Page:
2009 was a curveball. There were small phases of above normal temperatures, and small phases of below normal temperatures throughout the year in Chicago. The first half of the year involved a mainly below normal temperature phase, but the first few months eventually brought a nice, warm temperature swing. This analogue could be a fair one.
1963 had a fairly similar situation as 1976, but 1963 began cool and stayed warm throughout the year before completely tanking in the last month or so of the year. They both follow a cool-down in the last part of the year, but 1963 began a little too cool for my complete satisfaction.
It should be noted that the 1950-1980 timeframe involved a negative PDO, whereas the 1980s were in a warm PDO. That said, I think I will discount it. 2009 was a pretty neutral PDO, on its way to a negative phase, where we are now, so I want to keep it in the game.
As if this wasn't long enough, let's make up one final analogue set using 1976-77, 2009-10, and 1963-64.
|Temperature Anomalies for Weak/Moderate El Nino years following a double dip La Nina in a -PDO|
Something else I am watching is an index called the Quasi Biennial Oscillation, or QBO. It involves wind patterns in the stratosphere. When the QBO is negative, winds are going in a westward direction. A positive QBO leads to winds going in an eastward direction. Now, last winter there was a lot of hype over sudden stratospheric warmings, or SSW's. An SSW happens when the QBO quickly changes from positive to negative, leading to intense and sudden warming.
Now, I decided to look around and see if I could find a relationship between the QBO and equatorial convection. I did find an interesting article, and I was able to determine from the information provided that tropical convection is deeper, or stronger, in the Negative QBO than in the Positive QBO. That said, it would be logical to find a negative QBO in an El Nino situation, due to the fact that El Ninos are characterized by abnormally high levels of convection. This is also logical, as a negative QBO contributes to a Negative NAO, which in turn combines with the El Nino to produce intense Northeast snowstorms.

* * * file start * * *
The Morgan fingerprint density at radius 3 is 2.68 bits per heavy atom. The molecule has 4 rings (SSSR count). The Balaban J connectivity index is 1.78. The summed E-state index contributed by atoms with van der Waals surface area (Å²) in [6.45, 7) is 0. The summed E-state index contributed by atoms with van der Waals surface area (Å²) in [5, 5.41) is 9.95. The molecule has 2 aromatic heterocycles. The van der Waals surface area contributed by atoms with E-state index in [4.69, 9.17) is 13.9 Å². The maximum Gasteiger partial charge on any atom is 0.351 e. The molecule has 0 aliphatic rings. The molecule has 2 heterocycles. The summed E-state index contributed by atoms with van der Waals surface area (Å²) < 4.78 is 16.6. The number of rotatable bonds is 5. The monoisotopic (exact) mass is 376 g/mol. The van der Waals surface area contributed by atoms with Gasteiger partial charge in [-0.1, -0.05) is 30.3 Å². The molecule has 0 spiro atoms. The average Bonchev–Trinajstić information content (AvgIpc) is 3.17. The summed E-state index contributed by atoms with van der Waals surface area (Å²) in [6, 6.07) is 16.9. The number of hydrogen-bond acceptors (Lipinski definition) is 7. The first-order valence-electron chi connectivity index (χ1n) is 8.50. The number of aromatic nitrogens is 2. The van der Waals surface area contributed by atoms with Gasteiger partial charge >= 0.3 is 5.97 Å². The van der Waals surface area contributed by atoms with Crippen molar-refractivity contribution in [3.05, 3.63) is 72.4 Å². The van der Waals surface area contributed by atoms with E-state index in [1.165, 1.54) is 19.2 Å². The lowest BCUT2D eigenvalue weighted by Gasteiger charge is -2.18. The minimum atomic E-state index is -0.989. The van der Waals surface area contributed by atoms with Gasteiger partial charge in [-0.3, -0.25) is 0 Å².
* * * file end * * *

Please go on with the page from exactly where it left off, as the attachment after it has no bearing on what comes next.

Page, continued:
I also found a correlation between Outgoing Longwave Radiation (OLR) and the Quasi-Biennial Oscillation (QBO). When there is enhanced convection in the equatorial region, the OLR becomes negative. That said, a negative OLR is more tilted to be indicative of an El Nino. Deep convection is characterized by a low OLR, as stated earlier. If the Negative QBO supports deeper convection, then it would only make sense that both the QBO and OLR have a relationship with each other and the ENSO pattern. However, not all of these will definitely happen, but they do have an increased likelihood of happening in correlation with each other.
Right now, we are in a neutral ENSO situation that appears to be heading towards an El Nino, and this has been reflected by a very weak negative OLR anomaly. However, the QBO has recently been tanking to very low levels in recent months. I find that this is not a surprise, as I showed above the upwelling of warmer waters in the ENSO region. Since the QBO is negative, I would expect at least one ENSO region to be in an El Nino state of warmer than normal waters. To be quite honest, I have a feeling that the eastern ENSO areas could pass off having an El Nino right now. If the QBO is negative, I would expect the OLR to become negative soon, as warmer waters at the surface increase convection, keeping the QBO and OLR in negative territory.
Keep in mind that just because the QBO and/or OLR are negative, an El Nino is not guaranteed to form. It is just in the favor that these align with an El Nino.
All of that said, here is my forecast for winter 2012-2013.
-Weak to Moderate El Nino will be here for winter.
-Cool temperatures have the potential to take the eastern US by storm this winter.
-Precipitation could be on the below normal side in the Ohio Valley, but that is not for sure just yet. A weak El Nino can bring above average precipitation to the eastern US, while a stronger Nino does not.
-Considering we may be heading into an El Nino, I am liking the idea that the South US and East Coast will get above normal precipitation. Yes, that means more snow for the East Coast.
-Cold shots ought to reach across much of the Eastern US, so some crops in the Southeast may be at risk.
Thank you so much for reading.